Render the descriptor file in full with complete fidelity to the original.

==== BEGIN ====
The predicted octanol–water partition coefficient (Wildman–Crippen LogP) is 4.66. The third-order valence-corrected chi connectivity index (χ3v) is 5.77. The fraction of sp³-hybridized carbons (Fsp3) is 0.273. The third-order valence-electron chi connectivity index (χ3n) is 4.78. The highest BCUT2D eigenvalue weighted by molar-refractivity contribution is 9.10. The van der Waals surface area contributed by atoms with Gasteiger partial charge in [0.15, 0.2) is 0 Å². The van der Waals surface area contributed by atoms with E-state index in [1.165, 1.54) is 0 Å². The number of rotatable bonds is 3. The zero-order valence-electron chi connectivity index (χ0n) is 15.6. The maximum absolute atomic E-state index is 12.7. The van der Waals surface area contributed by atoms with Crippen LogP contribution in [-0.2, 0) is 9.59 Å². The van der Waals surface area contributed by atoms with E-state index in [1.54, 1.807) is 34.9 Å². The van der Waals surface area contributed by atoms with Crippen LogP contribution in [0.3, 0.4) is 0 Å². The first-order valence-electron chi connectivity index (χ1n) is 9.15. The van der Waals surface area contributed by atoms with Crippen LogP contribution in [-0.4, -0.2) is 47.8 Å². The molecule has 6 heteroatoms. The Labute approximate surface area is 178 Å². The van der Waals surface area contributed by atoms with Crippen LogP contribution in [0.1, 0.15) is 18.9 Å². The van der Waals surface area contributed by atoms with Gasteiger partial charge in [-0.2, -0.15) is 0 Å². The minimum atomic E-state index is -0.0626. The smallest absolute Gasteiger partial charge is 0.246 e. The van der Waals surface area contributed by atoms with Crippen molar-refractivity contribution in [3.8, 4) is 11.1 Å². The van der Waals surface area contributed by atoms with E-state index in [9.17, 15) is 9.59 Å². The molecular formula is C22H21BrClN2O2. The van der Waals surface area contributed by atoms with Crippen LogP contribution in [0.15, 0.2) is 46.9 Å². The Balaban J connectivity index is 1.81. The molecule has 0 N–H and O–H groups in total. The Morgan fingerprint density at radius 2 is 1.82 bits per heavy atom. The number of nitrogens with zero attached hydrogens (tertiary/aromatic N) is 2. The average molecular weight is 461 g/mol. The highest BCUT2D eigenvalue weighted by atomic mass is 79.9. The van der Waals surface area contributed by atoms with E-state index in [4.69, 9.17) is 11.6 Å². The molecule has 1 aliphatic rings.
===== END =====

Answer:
The predicted octanol–water partition coefficient (Wildman–Crippen LogP) is 4.66. The third-order valence-corrected chi connectivity index (χ3v) is 5.77. The fraction of sp³-hybridized carbons (Fsp3) is 0.273. The third-order valence-electron chi connectivity index (χ3n) is 4.78. The highest BCUT2D eigenvalue weighted by molar-refractivity contribution is 9.10. The van der Waals surface area contributed by atoms with Gasteiger partial charge in [0.15, 0.2) is 0 Å². The van der Waals surface area contributed by atoms with E-state index in [1.165, 1.54) is 0 Å². The number of rotatable bonds is 3. The zero-order valence-electron chi connectivity index (χ0n) is 15.6. The maximum absolute atomic E-state index is 12.7. The van der Waals surface area contributed by atoms with Crippen LogP contribution in [-0.2, 0) is 9.59 Å². The van der Waals surface area contributed by atoms with E-state index in [1.54, 1.807) is 34.9 Å². The van der Waals surface area contributed by atoms with Crippen LogP contribution in [0.3, 0.4) is 0 Å². The first-order valence-electron chi connectivity index (χ1n) is 9.15. The van der Waals surface area contributed by atoms with Crippen LogP contribution in [-0.4, -0.2) is 47.8 Å². The molecule has 6 heteroatoms. The Labute approximate surface area is 178 Å². The van der Waals surface area contributed by atoms with Crippen LogP contribution in [0.1, 0.15) is 18.9 Å². The van der Waals surface area contributed by atoms with Gasteiger partial charge in [-0.2, -0.15) is 0 Å². The minimum atomic E-state index is -0.0626. The smallest absolute Gasteiger partial charge is 0.246 e. The van der Waals surface area contributed by atoms with Crippen molar-refractivity contribution in [3.8, 4) is 11.1 Å². The van der Waals surface area contributed by atoms with E-state index in [9.17, 15) is 9.59 Å². The molecular formula is C22H21BrClN2O2. The van der Waals surface area contributed by atoms with Crippen LogP contribution in [0.15, 0.2) is 46.9 Å². The Balaban J connectivity index is 1.81. The molecule has 0 N–H and O–H groups in total. The Morgan fingerprint density at radius 2 is 1.82 bits per heavy atom. The number of nitrogens with zero attached hydrogens (tertiary/aromatic N) is 2. The average molecular weight is 461 g/mol. The highest BCUT2D eigenvalue weighted by atomic mass is 79.9. The van der Waals surface area contributed by atoms with E-state index in [4.69, 9.17) is 11.6 Å². The molecule has 1 aliphatic rings.